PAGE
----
Picks and Pans Review: Miracle

UPDATED 12/07/1987 at 01:00 AM EST Originally published 12/07/1987 at 01:00 AM EST

Willy DeVille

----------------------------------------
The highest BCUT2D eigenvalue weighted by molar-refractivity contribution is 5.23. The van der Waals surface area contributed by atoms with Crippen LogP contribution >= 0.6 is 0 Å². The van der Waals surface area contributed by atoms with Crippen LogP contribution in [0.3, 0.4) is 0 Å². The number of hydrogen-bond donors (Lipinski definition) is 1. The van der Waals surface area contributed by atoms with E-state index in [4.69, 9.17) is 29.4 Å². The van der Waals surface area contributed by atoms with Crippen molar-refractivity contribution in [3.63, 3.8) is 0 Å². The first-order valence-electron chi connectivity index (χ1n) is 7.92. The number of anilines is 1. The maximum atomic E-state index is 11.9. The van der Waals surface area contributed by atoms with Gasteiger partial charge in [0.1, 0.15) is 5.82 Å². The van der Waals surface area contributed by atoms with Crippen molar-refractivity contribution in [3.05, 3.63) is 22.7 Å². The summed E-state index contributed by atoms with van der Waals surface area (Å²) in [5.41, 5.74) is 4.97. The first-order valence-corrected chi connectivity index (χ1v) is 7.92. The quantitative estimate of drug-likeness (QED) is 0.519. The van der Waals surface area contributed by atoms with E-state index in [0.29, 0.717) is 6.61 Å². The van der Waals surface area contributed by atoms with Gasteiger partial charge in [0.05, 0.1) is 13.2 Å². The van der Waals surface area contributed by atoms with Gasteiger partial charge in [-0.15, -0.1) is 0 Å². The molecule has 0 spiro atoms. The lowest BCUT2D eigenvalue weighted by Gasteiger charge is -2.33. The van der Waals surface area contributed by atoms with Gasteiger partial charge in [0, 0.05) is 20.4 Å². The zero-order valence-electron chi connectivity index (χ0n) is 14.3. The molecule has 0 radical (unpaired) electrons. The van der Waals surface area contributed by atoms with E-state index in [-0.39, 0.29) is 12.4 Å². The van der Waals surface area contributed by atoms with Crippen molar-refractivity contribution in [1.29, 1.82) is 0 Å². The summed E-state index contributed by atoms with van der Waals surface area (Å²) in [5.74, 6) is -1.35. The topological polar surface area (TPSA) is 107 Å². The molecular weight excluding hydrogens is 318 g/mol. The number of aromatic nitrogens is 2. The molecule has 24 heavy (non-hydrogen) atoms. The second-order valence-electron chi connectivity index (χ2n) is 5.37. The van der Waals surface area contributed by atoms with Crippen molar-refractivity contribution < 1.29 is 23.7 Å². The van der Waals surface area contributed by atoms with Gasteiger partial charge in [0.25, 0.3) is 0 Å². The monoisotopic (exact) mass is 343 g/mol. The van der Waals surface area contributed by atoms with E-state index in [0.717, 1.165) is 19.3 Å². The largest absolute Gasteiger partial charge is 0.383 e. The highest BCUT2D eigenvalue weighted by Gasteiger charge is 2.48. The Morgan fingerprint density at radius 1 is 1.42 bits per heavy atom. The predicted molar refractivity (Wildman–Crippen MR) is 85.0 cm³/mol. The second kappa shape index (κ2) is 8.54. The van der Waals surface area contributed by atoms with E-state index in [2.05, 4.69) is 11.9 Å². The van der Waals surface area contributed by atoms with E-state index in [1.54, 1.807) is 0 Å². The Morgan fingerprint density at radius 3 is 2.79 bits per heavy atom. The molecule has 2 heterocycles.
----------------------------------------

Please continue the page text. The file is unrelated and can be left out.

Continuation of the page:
The great ones, those with style instead of merely attitude, don't try to bowl you over with 10 rapid-fire notes when a single well-chosen one will do. From Miles Davis to Jeff Beck, the masters possess a gift for economy of phrasing. Willy DeVille is a great singer. He might not be able to scat with Ella Fitzgerald or hit every note in the national anthem, but his sultry, cowled voice, full of passion and a hint of menace, is a real bodice-ripper. Over the years he has recorded some fascinating if uneven records with a shifting group of musicians known as Mink DeVille. His first solo album teams him with Dire Straits' Mark Knopfler as producer. That seems like an unlikely alliance, the barrio Romeo from Nueva York guided by Britain's foremost pop guitarist, but it works. Knopfler's fluid, springy guitar playing is quite as distinctive as DeVille's voice, so he avoids extended solos that would distract from this singer's showcase. Instead, on songs such as Assassin of Love and Southern Politician, Knopfler creates spare, hypnotic musical atmospheres for DeVille to cut through with his stiletto style. DeVille requires precious little help, though, on two of the album's best songs. Heart and Soul and Nightfalls are the type of ballad that has become his trademark: Spanish Harlem street serenades. Miracle is no earthshaking achievement, but if you're not already enraptured with DeVille's voice, it serves as an attractive introduction. (A&M)

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